Tuesday, Nov. 5, will go down as a historic day for Moorhead. Residents of the city and surrounding area voted overwhelmingly to approve a school bond referendum to drastically renovate Moorhead High School and turn the former Sam's Club building near Interstate 94 into a career and technical academy.

It was a victory for Moorhead's young kids and even those years or decades from being born.

Tuesday was also the day the Moorhead city council went all-progressive for likely the first time since it incorporated in 1881. Yes, yes, yes ... I know. The city council is nonpartisan. But if you don't think partisan politics plays a role in local government, you are as sweetly naive as those generations of unborn kids.

Larry Seljevold and Steve Lindaas will fill two city council seats left vacant by members who quit theirs, and will be up for re-election in a year. Neither Seljevold nor Lindaas declared their political allegiances, and I wouldn't ask them to, but I have friends who know people who know people.

Combined with a mayor who lists leftward, Moorhead's elected leaders are exclusively progressives. It was just three years ago that the council had four staunch conservatives among its eight members, including Mike Hulett, who now spends his free time penning starry-eyed love letters to Donald Trump that are printed as columns in The Forum.

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Perhaps the mayor and council can wield their unanimous power for the common good. Affordable housing for young working families. Free activities for kids and senior citizens. Expanding voting locations instead of taking them away.

Your citizens have given you a mandate. What are you going to do with it?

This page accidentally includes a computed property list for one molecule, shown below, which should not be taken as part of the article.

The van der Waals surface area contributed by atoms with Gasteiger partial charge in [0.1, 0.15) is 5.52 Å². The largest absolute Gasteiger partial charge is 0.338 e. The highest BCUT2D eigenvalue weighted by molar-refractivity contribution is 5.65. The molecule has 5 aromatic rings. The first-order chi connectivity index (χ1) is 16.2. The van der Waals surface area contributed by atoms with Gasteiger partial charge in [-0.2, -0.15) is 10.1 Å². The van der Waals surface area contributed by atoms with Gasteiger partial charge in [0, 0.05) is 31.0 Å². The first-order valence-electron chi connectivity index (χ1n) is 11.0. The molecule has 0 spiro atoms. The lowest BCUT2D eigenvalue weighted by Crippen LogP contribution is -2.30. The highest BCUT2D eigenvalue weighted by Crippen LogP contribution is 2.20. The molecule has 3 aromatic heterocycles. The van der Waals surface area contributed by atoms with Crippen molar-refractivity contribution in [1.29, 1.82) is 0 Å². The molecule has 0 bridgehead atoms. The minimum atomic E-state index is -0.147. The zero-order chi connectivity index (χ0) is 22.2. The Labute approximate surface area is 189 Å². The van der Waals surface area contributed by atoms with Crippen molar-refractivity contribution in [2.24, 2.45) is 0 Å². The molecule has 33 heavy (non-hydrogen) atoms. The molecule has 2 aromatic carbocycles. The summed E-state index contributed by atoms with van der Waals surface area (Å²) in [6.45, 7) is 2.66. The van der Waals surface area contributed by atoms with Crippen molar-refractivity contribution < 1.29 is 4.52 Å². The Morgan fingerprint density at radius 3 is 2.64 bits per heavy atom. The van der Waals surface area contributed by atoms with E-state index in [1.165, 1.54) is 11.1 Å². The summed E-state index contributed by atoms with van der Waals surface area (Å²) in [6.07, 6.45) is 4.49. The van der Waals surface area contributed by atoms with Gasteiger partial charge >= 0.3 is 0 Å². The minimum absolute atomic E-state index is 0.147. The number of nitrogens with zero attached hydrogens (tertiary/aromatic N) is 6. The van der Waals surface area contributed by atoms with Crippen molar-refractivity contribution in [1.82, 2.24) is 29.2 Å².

The citizens also spoke loudly that the future matters. The bond referendum was a legacy vote, a gift from the current generations to future ones.

Given Moorhead's demographics (young, educated) and political bent (liberal) in recent elections, there was little question the $110 million school bond was going to pass. It was a matter of margin. It was a landslide, 76% to 24%, dwarfing the 2015 vote in which voters OK'd $78.28 million to expand Horizon Middle School and build a new elementary school (now Dorothy Dodds Elementary School). That one passed 64-36%, which seemed massive at the time.

The earliest poll locations reporting Tuesday came from areas that included Moorhead's Oakport annexation and rural townships to the north like Kragnes and Georgetown — generally politically conservative areas that might be more inclined to vote against a tax increase. Instead, the early "yes" votes had a 2-1 advantage.

Most heartening was that every polling location voted in favor of the bond, and most did so by wide margins. From Ward 2 in the central city around Minnesota State University Moorhead and Concordia College that voted 1,162-294 in favor to Dilworth residents who live in the Moorhead school district who voted 61-40 for the bond, the people spoke loudly.

There is no question what the voters wanted. They said it by a 3-to-1 margin.

That made it a great day to be a Spud, particularly if you're of a progressive nature.